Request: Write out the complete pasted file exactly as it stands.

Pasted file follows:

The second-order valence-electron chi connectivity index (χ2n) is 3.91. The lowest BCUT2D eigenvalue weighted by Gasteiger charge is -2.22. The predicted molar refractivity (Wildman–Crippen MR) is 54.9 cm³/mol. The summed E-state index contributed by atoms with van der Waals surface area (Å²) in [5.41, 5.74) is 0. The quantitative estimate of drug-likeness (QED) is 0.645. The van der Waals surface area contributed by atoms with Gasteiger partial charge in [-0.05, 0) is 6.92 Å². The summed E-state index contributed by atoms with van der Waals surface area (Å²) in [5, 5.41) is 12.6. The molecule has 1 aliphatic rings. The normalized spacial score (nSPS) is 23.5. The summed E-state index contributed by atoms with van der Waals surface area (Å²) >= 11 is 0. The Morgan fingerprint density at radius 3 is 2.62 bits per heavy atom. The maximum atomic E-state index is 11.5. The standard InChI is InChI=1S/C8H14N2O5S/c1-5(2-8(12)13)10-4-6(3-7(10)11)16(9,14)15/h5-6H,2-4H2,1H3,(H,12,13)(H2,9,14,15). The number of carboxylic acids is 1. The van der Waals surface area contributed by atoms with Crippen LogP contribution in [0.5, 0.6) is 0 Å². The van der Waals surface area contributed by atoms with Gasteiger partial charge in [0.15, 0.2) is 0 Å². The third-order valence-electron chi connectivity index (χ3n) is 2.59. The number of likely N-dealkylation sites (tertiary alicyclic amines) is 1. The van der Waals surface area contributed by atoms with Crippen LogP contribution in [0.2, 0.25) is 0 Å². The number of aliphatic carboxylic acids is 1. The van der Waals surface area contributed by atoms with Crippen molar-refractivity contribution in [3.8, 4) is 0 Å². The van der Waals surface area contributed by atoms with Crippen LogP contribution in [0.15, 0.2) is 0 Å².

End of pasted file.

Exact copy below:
The second-order valence-electron chi connectivity index (χ2n) is 3.91. The lowest BCUT2D eigenvalue weighted by Gasteiger charge is -2.22. The predicted molar refractivity (Wildman–Crippen MR) is 54.9 cm³/mol. The summed E-state index contributed by atoms with van der Waals surface area (Å²) in [5.41, 5.74) is 0. The quantitative estimate of drug-likeness (QED) is 0.645. The van der Waals surface area contributed by atoms with Gasteiger partial charge in [-0.05, 0) is 6.92 Å². The summed E-state index contributed by atoms with van der Waals surface area (Å²) in [5, 5.41) is 12.6. The molecule has 1 aliphatic rings. The normalized spacial score (nSPS) is 23.5. The summed E-state index contributed by atoms with van der Waals surface area (Å²) >= 11 is 0. The Morgan fingerprint density at radius 3 is 2.62 bits per heavy atom. The maximum atomic E-state index is 11.5. The standard InChI is InChI=1S/C8H14N2O5S/c1-5(2-8(12)13)10-4-6(3-7(10)11)16(9,14)15/h5-6H,2-4H2,1H3,(H,12,13)(H2,9,14,15). The number of carboxylic acids is 1. The van der Waals surface area contributed by atoms with Crippen LogP contribution in [0.5, 0.6) is 0 Å². The van der Waals surface area contributed by atoms with Gasteiger partial charge in [0.15, 0.2) is 0 Å². The third-order valence-electron chi connectivity index (χ3n) is 2.59. The number of likely N-dealkylation sites (tertiary alicyclic amines) is 1. The van der Waals surface area contributed by atoms with Crippen LogP contribution in [0.2, 0.25) is 0 Å². The number of aliphatic carboxylic acids is 1. The van der Waals surface area contributed by atoms with Crippen molar-refractivity contribution in [3.8, 4) is 0 Å². The van der Waals surface area contributed by atoms with Crippen LogP contribution in [0.15, 0.2) is 0 Å².